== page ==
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Biosensors 2013, 3(3), 283-285; doi:10.3390/bios3030283
Abstract: This editorial summarizes some of the recent advances of micro and nanotechnology-based tools and devices for biomolecular detection. These include the incorporation of nanomaterials into a sensor surface or directly interfacing with molecular probes to enhance target detection via more rapid and sensitive responses, and the use of self-assembled organic/inorganic nanocomposites that inhibit exceptional spectroscopic properties to enable facile homogenous assays with efficient binding kinetics. Discussions also include some insight into microfluidic principles behind the development of an integrated sample preparation and biosensor platform toward a miniaturized and fully functional system for point of care applications.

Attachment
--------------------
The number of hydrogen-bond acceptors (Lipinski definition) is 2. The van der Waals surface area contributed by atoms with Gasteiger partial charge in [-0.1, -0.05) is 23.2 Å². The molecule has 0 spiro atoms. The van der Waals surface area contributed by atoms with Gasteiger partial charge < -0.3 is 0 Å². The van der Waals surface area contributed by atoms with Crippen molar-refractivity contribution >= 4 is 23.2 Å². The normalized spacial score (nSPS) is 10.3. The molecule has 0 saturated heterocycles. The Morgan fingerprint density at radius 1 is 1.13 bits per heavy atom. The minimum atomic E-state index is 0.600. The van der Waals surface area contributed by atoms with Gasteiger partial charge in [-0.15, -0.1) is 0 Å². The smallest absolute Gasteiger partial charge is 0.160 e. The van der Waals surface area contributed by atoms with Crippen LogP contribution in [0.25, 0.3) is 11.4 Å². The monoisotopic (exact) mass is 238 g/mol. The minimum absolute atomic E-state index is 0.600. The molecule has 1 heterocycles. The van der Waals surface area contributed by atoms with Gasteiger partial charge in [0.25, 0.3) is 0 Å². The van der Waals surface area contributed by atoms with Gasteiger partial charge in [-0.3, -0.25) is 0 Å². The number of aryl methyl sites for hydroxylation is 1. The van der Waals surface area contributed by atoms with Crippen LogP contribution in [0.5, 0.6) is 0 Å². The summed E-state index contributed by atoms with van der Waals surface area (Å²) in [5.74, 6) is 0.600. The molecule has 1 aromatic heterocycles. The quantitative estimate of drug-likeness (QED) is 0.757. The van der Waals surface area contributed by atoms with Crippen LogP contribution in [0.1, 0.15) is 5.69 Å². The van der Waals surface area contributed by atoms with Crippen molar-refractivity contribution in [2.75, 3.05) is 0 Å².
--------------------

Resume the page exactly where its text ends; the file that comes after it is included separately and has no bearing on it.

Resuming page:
The significant advances in micro and nanotechnologies have led to an increasing interest in developing biosensors engineered at the small length scale from molecular probes, nanomaterials and sensing structures as the basis for the next-generation biosensor and biosensing system to achieve higher sensitivity, specificity, throughput, portability and cost effectiveness. On the one hand, the emerging field of microfluidics to create so called lab-on-a-chip (LOC) promises exciting solutions for integrating sample preparation with biosensors to realize point of care (POC) diagnostics. Biosensing systems based on microfluidics allow processes that were previously done at the large scale and in separate operations to be miniaturized and integrated onto a single platform, improving both speed and efficiency. On the other hand, the advances in synthesis chemistries have allowed scientists to create monodisperse nanoparticles with controlled shapes, sizes and compositions, thereby providing a way to precisely manipulate material properties. Such development aims beyond improving upon current techniques in terms of speed and sensitivity, but strives to enable scientists to conduct studies and clinicians to conduct tests that were unfeasible or impractical with previous technologies. This special issue focuses on the contributions related to the development or use of micro and nanomaterials, devices, and techniques for biomolecular sensing research and applications [1,2,3,4,5].